Architects "haven’t learned" how to connect skyscrapers to the public realm, says Safdie

There could have been 10, 17, 18 buildings forming a crescent but they all subordinate themselves to the idea of building a crescent. At the centre of the development is a triple-tower structure connected by a roof garden with a 65-metre cantilever at one end. Architecture needs to make cities have this connecting.”
“Think of a traditional city, you built individual buildings and they formed a boulevard, they formed a square, they formed a crescent. New York skyline. Photograph by Iwan Baan”The connectivity of a building informs its design. London skyline. Image courtesy of ShutterstockIn an earlier interview in our series, he explained that he had designed the building to propose a new kind of public realm, in opposition to developments of skyscrapers that were disconnected from their cities. “Like a lego piece needs to have the clicking connecting before you can connect it to the next lego piece. Safdie was speaking to Dezeen at the World Architecture Festival in Singapore earlier this year, where he used his closing keynote speech to call for a “reorientation” of the way cities are designed, saying that the vogue for skyscrapers and the privatisation of public space is creating cities that are “not worthy of our civilisation”. We haven’t learned how to do that. Movie: in the final video interview from our exclusive series, architect Moshe Safdie says that architects are too concerned with designing objects to create skyscrapers that work with the city. Related story: Marina Bay Sands offers “a new kind of public realm” says Moshe Safdie”We have to find a way to deploy towers in a way that creates additively, collectively, public realm. Individual buildings had an urban role, you could not separate one from the other.”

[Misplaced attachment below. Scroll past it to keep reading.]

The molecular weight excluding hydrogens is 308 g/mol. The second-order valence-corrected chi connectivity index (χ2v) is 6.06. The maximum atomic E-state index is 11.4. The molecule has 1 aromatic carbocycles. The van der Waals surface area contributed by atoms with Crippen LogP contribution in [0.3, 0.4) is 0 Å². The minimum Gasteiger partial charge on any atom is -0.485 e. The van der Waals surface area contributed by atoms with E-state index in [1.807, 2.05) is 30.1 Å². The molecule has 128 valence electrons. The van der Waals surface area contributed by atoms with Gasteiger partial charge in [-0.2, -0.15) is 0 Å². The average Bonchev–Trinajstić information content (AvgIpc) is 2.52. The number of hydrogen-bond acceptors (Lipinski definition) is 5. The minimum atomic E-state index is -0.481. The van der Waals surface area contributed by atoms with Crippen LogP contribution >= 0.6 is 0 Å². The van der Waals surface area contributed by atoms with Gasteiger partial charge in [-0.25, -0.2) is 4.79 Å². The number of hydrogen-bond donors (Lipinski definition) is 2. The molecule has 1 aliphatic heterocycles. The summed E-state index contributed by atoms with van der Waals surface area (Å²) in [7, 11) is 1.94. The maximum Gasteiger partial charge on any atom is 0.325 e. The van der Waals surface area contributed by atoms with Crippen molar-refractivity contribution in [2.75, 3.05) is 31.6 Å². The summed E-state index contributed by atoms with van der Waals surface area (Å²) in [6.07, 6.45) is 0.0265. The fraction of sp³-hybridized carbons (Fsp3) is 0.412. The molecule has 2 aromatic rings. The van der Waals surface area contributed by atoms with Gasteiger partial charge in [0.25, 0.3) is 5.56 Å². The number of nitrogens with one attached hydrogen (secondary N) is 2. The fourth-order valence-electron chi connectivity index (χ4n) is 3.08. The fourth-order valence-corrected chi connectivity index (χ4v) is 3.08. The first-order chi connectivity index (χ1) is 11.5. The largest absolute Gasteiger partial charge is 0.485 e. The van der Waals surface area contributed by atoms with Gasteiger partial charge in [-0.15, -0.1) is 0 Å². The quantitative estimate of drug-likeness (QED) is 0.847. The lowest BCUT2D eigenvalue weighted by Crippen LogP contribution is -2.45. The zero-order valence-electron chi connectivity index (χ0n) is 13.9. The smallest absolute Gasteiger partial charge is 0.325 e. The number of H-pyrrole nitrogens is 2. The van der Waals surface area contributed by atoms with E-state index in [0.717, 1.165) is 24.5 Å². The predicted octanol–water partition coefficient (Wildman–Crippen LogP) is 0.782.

Updated: 22.12.2014 — 10:15